• Who will our target audience most trust or listen to?

  • Who does that audience most want to please?

  • Who does that audience honor, respect, fear, or even love?


Q who is the right messenger

Q: Who is the “Right” Messenger?

  • A: The answer will always change, depending upon the situation.


Who are the most effective messengers for our target audience

Who are the most effective messengers for our target audience?

Think creatively!

For example, if your target audience is the Prime Minister, the most effective messengers could be former or current aides, a cabinet member, business or labor leaders, leading scientists, journalists, religious leaders, etc. Or it could be friend from University, a spouse, or a celebrity. This is where intelligence pays off.


Who are the most effective messengers for our target audience1

Who are the most effective messengers for our target audience?

Additionally, you will need to ask:

Who does our target audience dislike, distrust, and/or not take seriously?


What other allies do you need

What Other Allies Do You Need?

  • People with legal expertise in the legislative process and in drafting strong proposed laws

  • People with an understanding of the political power structure your tobacco control advocacy efforts must confront

  • Knowledge of the political operations, governmental ties, and advocacy strategies of the tobacco companies that operate in your country


What other allies do you need1

What Other Allies Do You Need?

  • Tobacco control science and economics expertise; connections to the WHO and other international organizations and experts that can provide access to knowledge, human, and financial resources.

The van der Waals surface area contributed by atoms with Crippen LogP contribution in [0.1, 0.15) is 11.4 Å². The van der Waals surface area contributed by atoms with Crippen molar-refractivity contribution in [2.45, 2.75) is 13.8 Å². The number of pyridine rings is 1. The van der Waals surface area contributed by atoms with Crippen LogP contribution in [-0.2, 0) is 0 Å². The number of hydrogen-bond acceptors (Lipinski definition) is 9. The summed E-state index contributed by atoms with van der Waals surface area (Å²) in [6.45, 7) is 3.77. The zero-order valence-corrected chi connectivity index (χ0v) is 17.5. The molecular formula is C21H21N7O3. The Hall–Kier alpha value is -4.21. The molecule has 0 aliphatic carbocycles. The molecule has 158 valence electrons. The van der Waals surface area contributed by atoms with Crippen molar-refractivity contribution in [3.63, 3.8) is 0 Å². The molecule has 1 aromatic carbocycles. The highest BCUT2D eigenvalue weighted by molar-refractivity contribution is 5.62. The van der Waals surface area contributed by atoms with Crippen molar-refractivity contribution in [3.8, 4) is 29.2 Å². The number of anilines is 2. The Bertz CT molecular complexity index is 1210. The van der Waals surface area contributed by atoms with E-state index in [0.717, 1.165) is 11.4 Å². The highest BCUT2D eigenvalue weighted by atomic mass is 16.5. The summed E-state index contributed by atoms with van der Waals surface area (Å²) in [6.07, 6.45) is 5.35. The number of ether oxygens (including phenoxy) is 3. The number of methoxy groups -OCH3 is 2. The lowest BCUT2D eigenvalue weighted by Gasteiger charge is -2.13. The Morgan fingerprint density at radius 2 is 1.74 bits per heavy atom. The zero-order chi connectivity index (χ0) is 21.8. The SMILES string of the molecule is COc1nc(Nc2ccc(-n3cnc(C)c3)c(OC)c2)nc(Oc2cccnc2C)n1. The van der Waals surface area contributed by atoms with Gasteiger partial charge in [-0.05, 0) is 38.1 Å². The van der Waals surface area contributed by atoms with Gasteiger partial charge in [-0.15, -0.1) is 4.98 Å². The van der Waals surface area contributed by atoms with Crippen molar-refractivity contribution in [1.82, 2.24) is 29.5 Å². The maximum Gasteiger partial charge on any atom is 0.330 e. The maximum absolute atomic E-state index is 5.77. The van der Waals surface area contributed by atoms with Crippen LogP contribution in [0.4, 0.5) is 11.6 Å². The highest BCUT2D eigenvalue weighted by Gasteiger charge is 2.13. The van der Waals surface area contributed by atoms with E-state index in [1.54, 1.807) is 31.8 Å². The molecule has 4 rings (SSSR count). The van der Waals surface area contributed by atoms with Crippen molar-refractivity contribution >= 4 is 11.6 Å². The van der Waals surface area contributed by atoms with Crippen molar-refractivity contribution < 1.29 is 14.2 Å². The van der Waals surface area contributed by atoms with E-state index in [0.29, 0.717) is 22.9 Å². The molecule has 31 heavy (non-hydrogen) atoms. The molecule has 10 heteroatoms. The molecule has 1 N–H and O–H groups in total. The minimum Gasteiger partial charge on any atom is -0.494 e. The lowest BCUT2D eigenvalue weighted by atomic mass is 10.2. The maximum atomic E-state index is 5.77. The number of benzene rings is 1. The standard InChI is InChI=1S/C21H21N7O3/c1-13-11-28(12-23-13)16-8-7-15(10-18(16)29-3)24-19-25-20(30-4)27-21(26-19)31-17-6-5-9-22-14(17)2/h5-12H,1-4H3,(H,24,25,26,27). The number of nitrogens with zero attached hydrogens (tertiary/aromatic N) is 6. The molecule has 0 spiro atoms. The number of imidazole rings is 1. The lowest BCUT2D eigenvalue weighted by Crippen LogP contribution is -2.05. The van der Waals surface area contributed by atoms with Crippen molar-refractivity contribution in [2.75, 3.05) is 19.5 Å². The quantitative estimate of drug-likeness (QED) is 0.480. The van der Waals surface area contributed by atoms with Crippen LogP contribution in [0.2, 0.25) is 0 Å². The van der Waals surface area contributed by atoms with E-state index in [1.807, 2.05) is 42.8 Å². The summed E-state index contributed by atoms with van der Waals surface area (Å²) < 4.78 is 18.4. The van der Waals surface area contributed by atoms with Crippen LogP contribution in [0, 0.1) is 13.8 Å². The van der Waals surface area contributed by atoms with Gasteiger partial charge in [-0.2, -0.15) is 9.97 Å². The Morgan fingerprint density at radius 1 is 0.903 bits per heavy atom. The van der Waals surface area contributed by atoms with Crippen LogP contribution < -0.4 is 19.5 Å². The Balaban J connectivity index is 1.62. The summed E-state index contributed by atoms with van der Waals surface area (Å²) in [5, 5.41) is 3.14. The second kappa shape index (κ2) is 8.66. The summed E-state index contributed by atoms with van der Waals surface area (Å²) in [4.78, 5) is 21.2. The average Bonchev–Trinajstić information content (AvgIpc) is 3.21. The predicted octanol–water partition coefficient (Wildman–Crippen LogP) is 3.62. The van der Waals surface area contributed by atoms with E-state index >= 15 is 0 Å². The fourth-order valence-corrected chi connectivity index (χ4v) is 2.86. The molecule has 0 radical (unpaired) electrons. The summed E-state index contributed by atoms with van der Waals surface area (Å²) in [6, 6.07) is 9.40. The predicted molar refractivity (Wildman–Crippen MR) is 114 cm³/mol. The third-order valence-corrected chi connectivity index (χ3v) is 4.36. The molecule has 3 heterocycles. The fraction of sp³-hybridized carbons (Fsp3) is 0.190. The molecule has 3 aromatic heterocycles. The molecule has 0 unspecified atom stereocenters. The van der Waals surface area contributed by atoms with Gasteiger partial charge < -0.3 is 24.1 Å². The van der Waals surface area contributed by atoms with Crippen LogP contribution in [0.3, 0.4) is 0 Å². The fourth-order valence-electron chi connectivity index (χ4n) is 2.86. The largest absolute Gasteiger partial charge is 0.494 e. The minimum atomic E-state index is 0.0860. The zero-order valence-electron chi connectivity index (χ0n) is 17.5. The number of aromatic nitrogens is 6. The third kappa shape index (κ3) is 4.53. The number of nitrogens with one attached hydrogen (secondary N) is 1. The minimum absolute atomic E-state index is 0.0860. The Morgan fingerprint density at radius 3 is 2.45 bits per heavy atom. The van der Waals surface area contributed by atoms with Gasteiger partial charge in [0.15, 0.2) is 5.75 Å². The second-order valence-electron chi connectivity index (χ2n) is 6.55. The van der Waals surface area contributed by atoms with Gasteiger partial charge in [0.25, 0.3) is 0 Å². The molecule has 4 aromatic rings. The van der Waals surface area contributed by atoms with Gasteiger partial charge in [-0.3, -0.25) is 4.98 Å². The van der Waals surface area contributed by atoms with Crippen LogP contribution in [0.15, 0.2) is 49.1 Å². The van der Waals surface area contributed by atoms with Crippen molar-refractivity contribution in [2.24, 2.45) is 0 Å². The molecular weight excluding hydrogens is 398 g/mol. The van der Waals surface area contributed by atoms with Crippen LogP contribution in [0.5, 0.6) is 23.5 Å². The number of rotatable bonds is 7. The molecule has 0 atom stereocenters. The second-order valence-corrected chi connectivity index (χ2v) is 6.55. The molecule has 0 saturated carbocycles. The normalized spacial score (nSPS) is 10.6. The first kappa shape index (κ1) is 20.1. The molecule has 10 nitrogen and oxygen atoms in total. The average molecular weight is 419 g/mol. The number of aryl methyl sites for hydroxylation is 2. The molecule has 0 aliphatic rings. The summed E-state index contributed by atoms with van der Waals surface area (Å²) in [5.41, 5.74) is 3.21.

What other allies do you need2

What Other Allies Do You Need?

People with:

  • an understanding of what messages key decision makers need to hear to persuade them to enact the laws and programs you want

  • knowledge of how your nation's mass media will react to tobacco control media advocacy

  • knowledge of and experience with successful NGO policy-advocacy strategies in your country

  • influence with organizations willing to provide financial and human resources to support coalition-building and advocacy activities.


Mobilise others

Other campaigns

Childrens’ health, childrens’ rights

Anti-poverty groups

Medical associations (nurses, oncologists, pulmonologists, etc.)

Environmental groups

Commercial interests?

Pharmaceutical companies

My enemy’s enemy is (sometimes) my friend

Mobilise others


Mobilise others1

Mobilise others

Your

interests

Their

interests


A coalition network is

A coalition/network is:

  • A group of individuals and/or organizations united around a common issue or goal.


Advantages of coalition network

Advantages of coalition/network

  • Increases available human and financial resources

  • Increases visible support for goal

  • Creates common front (and consistent messaging)

  • Educates and mobilizes concerned citizens & groups

  • Expands reach of campaign


Disadvantages of coalitions networks

Disadvantages of coalitions/networks

  • Sharing control and slower decision-making

  • Balancing goals and needs of coalition vs. that of member organizations

  • Sharing credit and visibility

  • Differing organizational cultures and constraints

  • Differing strategies


Success factors

Success Factors

  • Common goal that all members sign on to, with strategy decisions left to smaller group

  • Differing but clear levels of commitment

  • Respect for each others’ self-interest

  • Mechanism to take quick decisions and action

  • FLEXIBILITY: Give and take


Key questions when forming a coalition network

Key Questions When Forming A Coalition/Network

Who needs to join our cause during the first phase of our campaign?

As we progress, what kind of groups do we need to influence decision-makers in government?